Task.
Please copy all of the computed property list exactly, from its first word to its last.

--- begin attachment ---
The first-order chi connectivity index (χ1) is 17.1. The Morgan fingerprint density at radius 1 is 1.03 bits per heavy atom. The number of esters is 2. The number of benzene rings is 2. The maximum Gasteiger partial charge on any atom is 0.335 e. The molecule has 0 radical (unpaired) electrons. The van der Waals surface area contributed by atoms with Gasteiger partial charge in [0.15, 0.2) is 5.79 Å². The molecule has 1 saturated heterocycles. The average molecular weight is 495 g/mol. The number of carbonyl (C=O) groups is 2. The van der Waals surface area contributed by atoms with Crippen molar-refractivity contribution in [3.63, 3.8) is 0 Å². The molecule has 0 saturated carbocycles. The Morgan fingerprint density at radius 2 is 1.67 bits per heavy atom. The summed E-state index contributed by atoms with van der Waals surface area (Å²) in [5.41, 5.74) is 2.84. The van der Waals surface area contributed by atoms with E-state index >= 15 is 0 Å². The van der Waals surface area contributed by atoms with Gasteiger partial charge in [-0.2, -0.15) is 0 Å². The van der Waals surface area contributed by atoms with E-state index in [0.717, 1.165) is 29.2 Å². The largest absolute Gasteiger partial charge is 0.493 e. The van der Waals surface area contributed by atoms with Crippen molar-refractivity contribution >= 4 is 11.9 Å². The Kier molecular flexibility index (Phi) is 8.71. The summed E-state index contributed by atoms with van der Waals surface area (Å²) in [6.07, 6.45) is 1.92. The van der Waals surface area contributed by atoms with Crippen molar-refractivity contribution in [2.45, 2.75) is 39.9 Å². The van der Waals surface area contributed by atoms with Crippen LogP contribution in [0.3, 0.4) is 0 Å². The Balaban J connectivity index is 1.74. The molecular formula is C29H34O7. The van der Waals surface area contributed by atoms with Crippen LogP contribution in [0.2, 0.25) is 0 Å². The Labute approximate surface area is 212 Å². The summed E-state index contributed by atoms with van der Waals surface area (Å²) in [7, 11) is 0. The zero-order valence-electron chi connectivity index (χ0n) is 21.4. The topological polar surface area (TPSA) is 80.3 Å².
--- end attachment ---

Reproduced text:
The first-order chi connectivity index (χ1) is 17.1. The Morgan fingerprint density at radius 1 is 1.03 bits per heavy atom. The number of esters is 2. The number of benzene rings is 2. The maximum Gasteiger partial charge on any atom is 0.335 e. The molecule has 0 radical (unpaired) electrons. The van der Waals surface area contributed by atoms with Gasteiger partial charge in [0.15, 0.2) is 5.79 Å². The molecule has 1 saturated heterocycles. The average molecular weight is 495 g/mol. The number of carbonyl (C=O) groups is 2. The van der Waals surface area contributed by atoms with Crippen molar-refractivity contribution in [3.63, 3.8) is 0 Å². The molecule has 0 saturated carbocycles. The Morgan fingerprint density at radius 2 is 1.67 bits per heavy atom. The summed E-state index contributed by atoms with van der Waals surface area (Å²) in [5.41, 5.74) is 2.84. The van der Waals surface area contributed by atoms with E-state index >= 15 is 0 Å². The van der Waals surface area contributed by atoms with Gasteiger partial charge in [-0.2, -0.15) is 0 Å². The van der Waals surface area contributed by atoms with E-state index in [0.717, 1.165) is 29.2 Å². The largest absolute Gasteiger partial charge is 0.493 e. The van der Waals surface area contributed by atoms with Crippen molar-refractivity contribution >= 4 is 11.9 Å². The Kier molecular flexibility index (Phi) is 8.71. The summed E-state index contributed by atoms with van der Waals surface area (Å²) in [6.07, 6.45) is 1.92. The van der Waals surface area contributed by atoms with Crippen molar-refractivity contribution in [2.45, 2.75) is 39.9 Å². The van der Waals surface area contributed by atoms with Crippen LogP contribution in [0.3, 0.4) is 0 Å². The Balaban J connectivity index is 1.74. The molecular formula is C29H34O7. The van der Waals surface area contributed by atoms with Crippen LogP contribution in [0.2, 0.25) is 0 Å². The Labute approximate surface area is 212 Å². The summed E-state index contributed by atoms with van der Waals surface area (Å²) in [7, 11) is 0. The zero-order valence-electron chi connectivity index (χ0n) is 21.4. The topological polar surface area (TPSA) is 80.3 Å².